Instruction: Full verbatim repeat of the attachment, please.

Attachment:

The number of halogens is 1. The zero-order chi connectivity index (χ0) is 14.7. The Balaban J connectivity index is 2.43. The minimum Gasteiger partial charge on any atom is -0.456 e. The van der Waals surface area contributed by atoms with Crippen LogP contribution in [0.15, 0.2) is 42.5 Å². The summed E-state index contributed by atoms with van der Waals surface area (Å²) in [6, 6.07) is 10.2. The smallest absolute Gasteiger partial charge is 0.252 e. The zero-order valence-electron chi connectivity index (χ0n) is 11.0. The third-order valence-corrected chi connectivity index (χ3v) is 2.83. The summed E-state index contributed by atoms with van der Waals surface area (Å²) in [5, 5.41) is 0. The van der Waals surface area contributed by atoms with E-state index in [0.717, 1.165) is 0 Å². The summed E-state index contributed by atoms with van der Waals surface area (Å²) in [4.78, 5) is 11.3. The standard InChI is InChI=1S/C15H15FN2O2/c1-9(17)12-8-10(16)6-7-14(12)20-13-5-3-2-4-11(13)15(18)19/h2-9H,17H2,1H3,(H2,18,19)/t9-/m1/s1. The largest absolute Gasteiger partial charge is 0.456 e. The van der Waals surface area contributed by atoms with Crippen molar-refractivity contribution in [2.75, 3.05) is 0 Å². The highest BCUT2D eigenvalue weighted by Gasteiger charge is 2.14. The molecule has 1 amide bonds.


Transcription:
The number of halogens is 1. The zero-order chi connectivity index (χ0) is 14.7. The Balaban J connectivity index is 2.43. The minimum Gasteiger partial charge on any atom is -0.456 e. The van der Waals surface area contributed by atoms with Crippen LogP contribution in [0.15, 0.2) is 42.5 Å². The summed E-state index contributed by atoms with van der Waals surface area (Å²) in [6, 6.07) is 10.2. The smallest absolute Gasteiger partial charge is 0.252 e. The zero-order valence-electron chi connectivity index (χ0n) is 11.0. The third-order valence-corrected chi connectivity index (χ3v) is 2.83. The summed E-state index contributed by atoms with van der Waals surface area (Å²) in [5, 5.41) is 0. The van der Waals surface area contributed by atoms with E-state index in [0.717, 1.165) is 0 Å². The summed E-state index contributed by atoms with van der Waals surface area (Å²) in [4.78, 5) is 11.3. The standard InChI is InChI=1S/C15H15FN2O2/c1-9(17)12-8-10(16)6-7-14(12)20-13-5-3-2-4-11(13)15(18)19/h2-9H,17H2,1H3,(H2,18,19)/t9-/m1/s1. The largest absolute Gasteiger partial charge is 0.456 e. The van der Waals surface area contributed by atoms with Crippen molar-refractivity contribution in [2.75, 3.05) is 0 Å². The highest BCUT2D eigenvalue weighted by Gasteiger charge is 2.14. The molecule has 1 amide bonds.